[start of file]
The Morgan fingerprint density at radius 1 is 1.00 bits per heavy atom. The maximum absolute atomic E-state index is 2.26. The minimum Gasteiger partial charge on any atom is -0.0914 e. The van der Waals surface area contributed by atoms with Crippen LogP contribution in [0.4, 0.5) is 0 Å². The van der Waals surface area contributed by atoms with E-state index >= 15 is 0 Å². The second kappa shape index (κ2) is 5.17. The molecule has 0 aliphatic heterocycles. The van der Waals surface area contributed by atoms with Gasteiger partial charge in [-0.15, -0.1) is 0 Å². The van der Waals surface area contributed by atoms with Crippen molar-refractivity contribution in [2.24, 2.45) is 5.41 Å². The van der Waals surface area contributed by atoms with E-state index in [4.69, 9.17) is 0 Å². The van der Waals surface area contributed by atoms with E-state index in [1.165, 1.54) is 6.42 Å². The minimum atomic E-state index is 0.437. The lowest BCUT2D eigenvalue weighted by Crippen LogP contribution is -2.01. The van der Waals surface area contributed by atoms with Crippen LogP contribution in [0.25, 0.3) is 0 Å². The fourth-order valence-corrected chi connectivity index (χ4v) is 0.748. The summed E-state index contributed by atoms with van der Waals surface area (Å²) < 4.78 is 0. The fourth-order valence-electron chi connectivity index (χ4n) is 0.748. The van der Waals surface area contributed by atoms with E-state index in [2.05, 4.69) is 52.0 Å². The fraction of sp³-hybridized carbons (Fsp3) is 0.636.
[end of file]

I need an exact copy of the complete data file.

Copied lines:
The Morgan fingerprint density at radius 1 is 1.00 bits per heavy atom. The maximum absolute atomic E-state index is 2.26. The minimum Gasteiger partial charge on any atom is -0.0914 e. The van der Waals surface area contributed by atoms with Crippen LogP contribution in [0.4, 0.5) is 0 Å². The van der Waals surface area contributed by atoms with E-state index >= 15 is 0 Å². The second kappa shape index (κ2) is 5.17. The molecule has 0 aliphatic heterocycles. The van der Waals surface area contributed by atoms with Gasteiger partial charge in [-0.15, -0.1) is 0 Å². The van der Waals surface area contributed by atoms with Crippen molar-refractivity contribution in [2.24, 2.45) is 5.41 Å². The van der Waals surface area contributed by atoms with E-state index in [4.69, 9.17) is 0 Å². The van der Waals surface area contributed by atoms with E-state index in [1.165, 1.54) is 6.42 Å². The minimum atomic E-state index is 0.437. The lowest BCUT2D eigenvalue weighted by Crippen LogP contribution is -2.01. The van der Waals surface area contributed by atoms with Crippen LogP contribution in [0.25, 0.3) is 0 Å². The fourth-order valence-corrected chi connectivity index (χ4v) is 0.748. The summed E-state index contributed by atoms with van der Waals surface area (Å²) < 4.78 is 0. The fourth-order valence-electron chi connectivity index (χ4n) is 0.748. The van der Waals surface area contributed by atoms with E-state index in [2.05, 4.69) is 52.0 Å². The fraction of sp³-hybridized carbons (Fsp3) is 0.636.